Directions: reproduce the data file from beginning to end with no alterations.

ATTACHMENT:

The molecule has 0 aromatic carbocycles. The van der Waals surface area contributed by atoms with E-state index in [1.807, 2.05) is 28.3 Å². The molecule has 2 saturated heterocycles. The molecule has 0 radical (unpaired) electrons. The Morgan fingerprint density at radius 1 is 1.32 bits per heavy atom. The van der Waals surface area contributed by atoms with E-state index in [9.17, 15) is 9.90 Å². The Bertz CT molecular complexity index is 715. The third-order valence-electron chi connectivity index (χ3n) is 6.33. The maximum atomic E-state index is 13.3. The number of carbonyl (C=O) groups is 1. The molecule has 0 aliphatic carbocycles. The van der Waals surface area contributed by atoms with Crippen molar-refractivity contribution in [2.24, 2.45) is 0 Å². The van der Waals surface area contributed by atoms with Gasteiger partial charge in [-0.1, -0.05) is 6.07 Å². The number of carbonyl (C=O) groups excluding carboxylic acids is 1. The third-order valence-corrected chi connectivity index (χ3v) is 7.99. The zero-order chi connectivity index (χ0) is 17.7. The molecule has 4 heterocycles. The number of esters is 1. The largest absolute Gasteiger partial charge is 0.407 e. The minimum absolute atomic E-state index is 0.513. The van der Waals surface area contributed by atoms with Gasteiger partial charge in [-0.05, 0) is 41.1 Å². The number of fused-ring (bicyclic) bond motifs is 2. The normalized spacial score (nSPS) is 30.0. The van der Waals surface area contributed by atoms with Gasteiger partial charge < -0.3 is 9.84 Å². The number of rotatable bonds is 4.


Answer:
The molecule has 0 aromatic carbocycles. The van der Waals surface area contributed by atoms with E-state index in [1.807, 2.05) is 28.3 Å². The molecule has 2 saturated heterocycles. The molecule has 0 radical (unpaired) electrons. The Morgan fingerprint density at radius 1 is 1.32 bits per heavy atom. The van der Waals surface area contributed by atoms with E-state index in [9.17, 15) is 9.90 Å². The Bertz CT molecular complexity index is 715. The third-order valence-electron chi connectivity index (χ3n) is 6.33. The maximum atomic E-state index is 13.3. The number of carbonyl (C=O) groups is 1. The molecule has 0 aliphatic carbocycles. The van der Waals surface area contributed by atoms with Crippen molar-refractivity contribution in [2.24, 2.45) is 0 Å². The van der Waals surface area contributed by atoms with Gasteiger partial charge in [-0.1, -0.05) is 6.07 Å². The number of carbonyl (C=O) groups excluding carboxylic acids is 1. The third-order valence-corrected chi connectivity index (χ3v) is 7.99. The zero-order chi connectivity index (χ0) is 17.7. The molecule has 4 heterocycles. The number of esters is 1. The largest absolute Gasteiger partial charge is 0.407 e. The minimum absolute atomic E-state index is 0.513. The van der Waals surface area contributed by atoms with Gasteiger partial charge in [-0.05, 0) is 41.1 Å². The number of fused-ring (bicyclic) bond motifs is 2. The normalized spacial score (nSPS) is 30.0. The van der Waals surface area contributed by atoms with Gasteiger partial charge < -0.3 is 9.84 Å². The number of rotatable bonds is 4.